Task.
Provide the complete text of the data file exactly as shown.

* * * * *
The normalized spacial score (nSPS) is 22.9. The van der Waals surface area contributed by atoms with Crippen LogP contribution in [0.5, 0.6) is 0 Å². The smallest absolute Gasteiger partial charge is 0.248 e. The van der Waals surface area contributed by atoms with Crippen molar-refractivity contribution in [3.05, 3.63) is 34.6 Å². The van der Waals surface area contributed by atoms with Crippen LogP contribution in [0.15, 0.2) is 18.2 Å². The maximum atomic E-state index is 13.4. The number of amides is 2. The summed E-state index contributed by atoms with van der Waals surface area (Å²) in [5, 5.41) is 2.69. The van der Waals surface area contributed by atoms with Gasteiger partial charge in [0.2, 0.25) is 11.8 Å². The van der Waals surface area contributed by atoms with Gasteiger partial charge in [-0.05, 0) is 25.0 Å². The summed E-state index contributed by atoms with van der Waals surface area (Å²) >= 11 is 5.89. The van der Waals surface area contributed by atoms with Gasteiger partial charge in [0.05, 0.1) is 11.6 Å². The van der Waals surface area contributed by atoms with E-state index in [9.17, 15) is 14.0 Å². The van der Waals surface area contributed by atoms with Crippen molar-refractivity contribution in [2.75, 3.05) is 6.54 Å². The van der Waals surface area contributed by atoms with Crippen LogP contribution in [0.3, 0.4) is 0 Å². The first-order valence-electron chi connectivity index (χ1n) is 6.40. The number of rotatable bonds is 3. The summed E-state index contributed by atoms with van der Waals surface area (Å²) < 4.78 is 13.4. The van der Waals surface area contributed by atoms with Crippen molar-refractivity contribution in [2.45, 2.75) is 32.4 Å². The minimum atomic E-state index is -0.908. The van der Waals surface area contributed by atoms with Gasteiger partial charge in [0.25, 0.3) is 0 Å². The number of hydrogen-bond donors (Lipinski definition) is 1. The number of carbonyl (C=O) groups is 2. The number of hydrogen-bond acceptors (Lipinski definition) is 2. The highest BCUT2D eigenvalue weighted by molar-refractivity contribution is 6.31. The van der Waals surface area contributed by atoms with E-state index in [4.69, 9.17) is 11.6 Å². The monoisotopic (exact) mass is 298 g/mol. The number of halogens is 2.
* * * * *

The normalized spacial score (nSPS) is 22.9. The van der Waals surface area contributed by atoms with Crippen LogP contribution in [0.5, 0.6) is 0 Å². The smallest absolute Gasteiger partial charge is 0.248 e. The van der Waals surface area contributed by atoms with Crippen molar-refractivity contribution in [3.05, 3.63) is 34.6 Å². The van der Waals surface area contributed by atoms with Crippen LogP contribution in [0.15, 0.2) is 18.2 Å². The maximum atomic E-state index is 13.4. The number of amides is 2. The summed E-state index contributed by atoms with van der Waals surface area (Å²) in [5, 5.41) is 2.69. The van der Waals surface area contributed by atoms with Gasteiger partial charge in [0.2, 0.25) is 11.8 Å². The van der Waals surface area contributed by atoms with Gasteiger partial charge in [-0.05, 0) is 25.0 Å². The summed E-state index contributed by atoms with van der Waals surface area (Å²) >= 11 is 5.89. The van der Waals surface area contributed by atoms with Gasteiger partial charge in [0.05, 0.1) is 11.6 Å². The van der Waals surface area contributed by atoms with E-state index in [9.17, 15) is 14.0 Å². The van der Waals surface area contributed by atoms with Crippen molar-refractivity contribution in [2.75, 3.05) is 6.54 Å². The van der Waals surface area contributed by atoms with Crippen LogP contribution in [0.3, 0.4) is 0 Å². The first-order valence-electron chi connectivity index (χ1n) is 6.40. The number of rotatable bonds is 3. The summed E-state index contributed by atoms with van der Waals surface area (Å²) < 4.78 is 13.4. The van der Waals surface area contributed by atoms with Crippen molar-refractivity contribution in [2.45, 2.75) is 32.4 Å². The minimum atomic E-state index is -0.908. The van der Waals surface area contributed by atoms with Gasteiger partial charge in [0.25, 0.3) is 0 Å². The number of hydrogen-bond donors (Lipinski definition) is 1. The number of carbonyl (C=O) groups is 2. The number of hydrogen-bond acceptors (Lipinski definition) is 2. The highest BCUT2D eigenvalue weighted by molar-refractivity contribution is 6.31. The van der Waals surface area contributed by atoms with E-state index in [4.69, 9.17) is 11.6 Å². The monoisotopic (exact) mass is 298 g/mol. The number of halogens is 2.